Why One Trend-Watcher Calls Uber ‘Tech Company of Year’

The technology company of the year, promising massive shifts in real-life behavior -- rather than mere digital-lifestyle changes -- is, to me, Uber, the app-based car service.

It also steps, disruptively, into the ever-growing debate about urban income disparity, wherein happiness, ease and advantage invariably go to the highest bidder.

While the information superhighway was imagined, came into existence and matured into the most important business in the U.S., the actual American highway and ever-degrading transportation infrastructure have remained relatively unchanged. Various lonely futurists have talked about a mobility revolution that would involve driverless cars. The prevalence of the Zipcar logo has suggested a new, well, zip in the rental care market. And starkly lower car-ownership trends among Millennials have begun to frighten the automotive industry.

But at the same time, the struggle to get from point A to B, other than that it can be facilitated with GPS, is ongoing.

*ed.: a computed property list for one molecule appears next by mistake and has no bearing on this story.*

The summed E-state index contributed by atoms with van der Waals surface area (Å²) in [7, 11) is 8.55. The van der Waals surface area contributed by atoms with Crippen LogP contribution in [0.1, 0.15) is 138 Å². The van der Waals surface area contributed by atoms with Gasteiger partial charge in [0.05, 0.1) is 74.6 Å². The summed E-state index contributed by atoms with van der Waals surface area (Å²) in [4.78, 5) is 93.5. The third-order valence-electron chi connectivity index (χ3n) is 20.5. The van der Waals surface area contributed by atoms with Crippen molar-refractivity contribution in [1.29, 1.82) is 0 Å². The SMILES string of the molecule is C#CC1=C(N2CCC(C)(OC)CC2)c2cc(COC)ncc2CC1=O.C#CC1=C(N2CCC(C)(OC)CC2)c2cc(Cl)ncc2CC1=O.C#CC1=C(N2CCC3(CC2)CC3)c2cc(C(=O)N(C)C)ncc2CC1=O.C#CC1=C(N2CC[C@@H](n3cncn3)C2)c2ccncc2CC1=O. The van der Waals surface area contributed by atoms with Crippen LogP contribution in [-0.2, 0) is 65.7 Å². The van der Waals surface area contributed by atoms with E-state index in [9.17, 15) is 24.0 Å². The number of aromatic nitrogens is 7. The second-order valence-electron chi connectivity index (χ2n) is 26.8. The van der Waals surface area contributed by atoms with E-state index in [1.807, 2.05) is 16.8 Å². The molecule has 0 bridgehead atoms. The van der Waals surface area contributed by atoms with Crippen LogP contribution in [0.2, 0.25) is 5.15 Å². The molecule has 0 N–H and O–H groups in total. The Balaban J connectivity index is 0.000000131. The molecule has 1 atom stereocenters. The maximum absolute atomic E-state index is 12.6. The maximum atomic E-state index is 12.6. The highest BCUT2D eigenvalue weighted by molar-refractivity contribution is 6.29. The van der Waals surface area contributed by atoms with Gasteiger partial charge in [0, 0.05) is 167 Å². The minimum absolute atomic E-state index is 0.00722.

Until Uber. Or, for some, until Uber.

The black car, as transportation solution and status symbol, gained currency in the go-go 1980s as a perk of Wall Street and other excessive businesses. In a sense, it was part of the democratization of the rich -- or expansion of the obnoxious class. Whereas before the truly rich had chauffeurs, now the wannabe rich could have a waiting curbside chauffeur by the hour (often a minimum of four hours). This gradually divided New York, as well as other economically powerful cities, into a top tier of black SUVs, followed by a layer of hold-your-breath taxis, then the daily traffic of cumbersome and parking-challenged private cars, and, at bottom, public transportation.

Uber, allowing you to rent a car and driver on demand and by the minute, is a viable alternative to, and arguably an improvement on, the first three levels. You launch the app; a car is almost...

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